We knew we had a significant hill coming after Arca o Pino which we once again managed to climb in the heat of the  day. After a few more ups and downs I could tell we were getting very close. I started to feel really giddy and happy, and suddenly my legs felt they had all the power in the world. Alberto told me were going uphill but I almost didn't believe him because it felt so easy.  I guess that's why they call this last hill into Santiago the Monte de Gozo (Mount of Joy)--I'm sure I'm not the only pilgrim ever to have experienced that sensation.

We reached the top of Monte de Gozo at around 6pm and stopped to take some pictures, and one east asian tourist seemed to be particularly interested in Alberto. She didn't speak and English but managed to communicate that she wanted to take a picture with him! Miguel and I found this very funny.

Monument at Monte de Gozo (documenting the Pope coming to Santiago in 2010, the most recent holy year).

Descending towards Santiago.
Eventually we headed down the final hill into Santiago. We located our albergue since it was on the way to the  Cathedral and checked in. It was pretty much a dump, in the bottom of a block of council flats and with a really weird hippy vibe inside. But as it was the only one that listed a number so we could call ahead, we hadn't really had much of an option.

After checking into the albergue we quickly headed to the Cathedral with all our luggage still attached to the bikes. We felt that we really had to arrive there, with everything we'd been carrying for the whole journey. Most of the walkers had arrived earlier in the day but we seemed to be in the prime arrival time for cyclists. It was great to watch other people arrive as well as we took the obligatory pictures and revelled in the moment.

In front of the cathedral
As we were walking around the plaza in front of the cathedral we bumped into Tim, the Kiwi, who had basically done the whole day without stopping at all and had arrived several hours before us. We made arrangements to meet later for some food and headed off to get our comostelas (the certificates that all pilgrims get upon producing the credencial with all the valid stamps). Miguel and I both ended up with the proper ones which you get if you've done the route for religious or spiritual reasons, where they write your name in Latin. Alberto didn't want to say he'd done it for spiritual reasons so he ended up with a less exciting looking compostela.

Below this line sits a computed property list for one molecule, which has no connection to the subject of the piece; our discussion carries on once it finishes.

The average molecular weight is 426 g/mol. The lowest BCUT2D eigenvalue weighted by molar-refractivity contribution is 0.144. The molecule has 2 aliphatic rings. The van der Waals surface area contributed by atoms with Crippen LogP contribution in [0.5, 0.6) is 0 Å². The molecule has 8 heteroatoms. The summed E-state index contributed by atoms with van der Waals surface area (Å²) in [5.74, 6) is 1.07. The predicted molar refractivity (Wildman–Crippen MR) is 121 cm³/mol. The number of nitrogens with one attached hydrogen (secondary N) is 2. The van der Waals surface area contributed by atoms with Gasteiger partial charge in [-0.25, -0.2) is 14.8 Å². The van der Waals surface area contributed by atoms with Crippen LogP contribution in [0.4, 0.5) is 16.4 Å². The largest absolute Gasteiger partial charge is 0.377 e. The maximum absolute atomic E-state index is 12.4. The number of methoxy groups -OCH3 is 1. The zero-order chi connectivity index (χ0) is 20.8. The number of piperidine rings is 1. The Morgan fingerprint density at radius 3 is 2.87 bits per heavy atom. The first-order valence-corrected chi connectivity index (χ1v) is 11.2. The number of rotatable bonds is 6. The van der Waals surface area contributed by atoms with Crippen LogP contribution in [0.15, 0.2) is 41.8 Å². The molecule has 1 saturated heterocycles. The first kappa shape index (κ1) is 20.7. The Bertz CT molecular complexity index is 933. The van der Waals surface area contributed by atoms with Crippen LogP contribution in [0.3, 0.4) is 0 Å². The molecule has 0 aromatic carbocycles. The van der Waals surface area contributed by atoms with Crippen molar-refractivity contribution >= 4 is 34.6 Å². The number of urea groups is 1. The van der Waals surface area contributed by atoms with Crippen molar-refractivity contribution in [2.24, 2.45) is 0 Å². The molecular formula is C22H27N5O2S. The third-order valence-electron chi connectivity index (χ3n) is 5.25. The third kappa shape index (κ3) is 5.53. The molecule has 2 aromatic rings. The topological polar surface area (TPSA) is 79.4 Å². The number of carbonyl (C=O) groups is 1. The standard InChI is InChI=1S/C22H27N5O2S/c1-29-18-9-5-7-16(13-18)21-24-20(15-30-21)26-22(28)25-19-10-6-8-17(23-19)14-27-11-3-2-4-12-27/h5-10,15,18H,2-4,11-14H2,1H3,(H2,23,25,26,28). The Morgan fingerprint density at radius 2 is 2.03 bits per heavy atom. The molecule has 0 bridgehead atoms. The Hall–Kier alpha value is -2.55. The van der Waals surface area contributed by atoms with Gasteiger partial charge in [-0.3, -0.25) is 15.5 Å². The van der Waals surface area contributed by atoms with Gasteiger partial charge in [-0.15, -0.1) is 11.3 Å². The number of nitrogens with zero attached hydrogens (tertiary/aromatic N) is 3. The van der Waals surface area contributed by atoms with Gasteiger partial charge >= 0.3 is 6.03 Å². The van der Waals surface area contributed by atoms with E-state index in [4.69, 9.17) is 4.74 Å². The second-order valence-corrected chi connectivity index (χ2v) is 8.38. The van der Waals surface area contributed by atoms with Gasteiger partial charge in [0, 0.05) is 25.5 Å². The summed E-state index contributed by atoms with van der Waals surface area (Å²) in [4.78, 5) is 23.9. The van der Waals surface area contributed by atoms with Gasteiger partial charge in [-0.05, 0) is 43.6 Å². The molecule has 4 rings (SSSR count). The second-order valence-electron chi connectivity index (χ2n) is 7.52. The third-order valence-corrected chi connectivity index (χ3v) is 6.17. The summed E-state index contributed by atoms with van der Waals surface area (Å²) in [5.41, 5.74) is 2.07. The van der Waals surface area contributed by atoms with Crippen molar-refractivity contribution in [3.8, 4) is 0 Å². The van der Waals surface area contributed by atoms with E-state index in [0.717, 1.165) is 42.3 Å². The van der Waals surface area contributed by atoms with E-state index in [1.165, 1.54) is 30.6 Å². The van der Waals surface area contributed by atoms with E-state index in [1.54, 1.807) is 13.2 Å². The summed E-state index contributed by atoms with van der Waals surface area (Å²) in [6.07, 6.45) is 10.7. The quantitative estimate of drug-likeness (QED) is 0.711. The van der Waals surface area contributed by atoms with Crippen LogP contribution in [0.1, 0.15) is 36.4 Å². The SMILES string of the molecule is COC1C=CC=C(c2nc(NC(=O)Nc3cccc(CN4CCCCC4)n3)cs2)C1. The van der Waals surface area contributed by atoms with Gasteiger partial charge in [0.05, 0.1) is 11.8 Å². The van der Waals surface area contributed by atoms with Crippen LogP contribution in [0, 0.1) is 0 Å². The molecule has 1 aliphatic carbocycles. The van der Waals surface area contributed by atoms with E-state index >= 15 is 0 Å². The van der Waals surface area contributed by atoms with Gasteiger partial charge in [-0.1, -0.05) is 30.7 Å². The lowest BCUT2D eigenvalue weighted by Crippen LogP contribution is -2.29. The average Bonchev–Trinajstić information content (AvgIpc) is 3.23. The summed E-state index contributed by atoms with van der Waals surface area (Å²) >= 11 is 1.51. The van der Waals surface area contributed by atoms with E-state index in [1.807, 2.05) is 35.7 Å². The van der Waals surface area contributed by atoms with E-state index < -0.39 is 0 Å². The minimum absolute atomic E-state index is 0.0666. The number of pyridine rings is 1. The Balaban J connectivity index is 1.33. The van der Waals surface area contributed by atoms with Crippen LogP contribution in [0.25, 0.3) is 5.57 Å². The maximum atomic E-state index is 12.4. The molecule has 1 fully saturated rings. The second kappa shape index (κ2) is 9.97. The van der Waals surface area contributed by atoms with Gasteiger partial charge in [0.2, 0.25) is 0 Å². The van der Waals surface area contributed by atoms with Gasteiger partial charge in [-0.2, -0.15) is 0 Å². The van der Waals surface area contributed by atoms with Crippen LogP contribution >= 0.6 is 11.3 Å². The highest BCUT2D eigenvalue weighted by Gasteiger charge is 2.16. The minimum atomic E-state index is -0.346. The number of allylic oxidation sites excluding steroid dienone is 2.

Miguel and some the spread of our food at Orella
We enjoyed lots of great food at a restaurant called Orella that Miguel had looked up and discussed whether or not we should head to Finisterre the following day. We weren't that convinced that we could make the 90km in one day, as we had heard it was very hard, but although my goal had always been to arrive in Santiago, Alberto had his heart set of Finisterre. Miguel would stay behind as his girlfriend was meeting him in Santiago for the weekend, so Alberto and I went to bed still not 100% sure if we'd actually attempt the ride the following morning.

We forgot to write the stats down before deleting them, so these are the estimates:

Odometer: 75km
Moving average: 10.9kph
Overall average: 7.9kph
Moving time: 6 hours
Stopped time: 3 hours 40 mins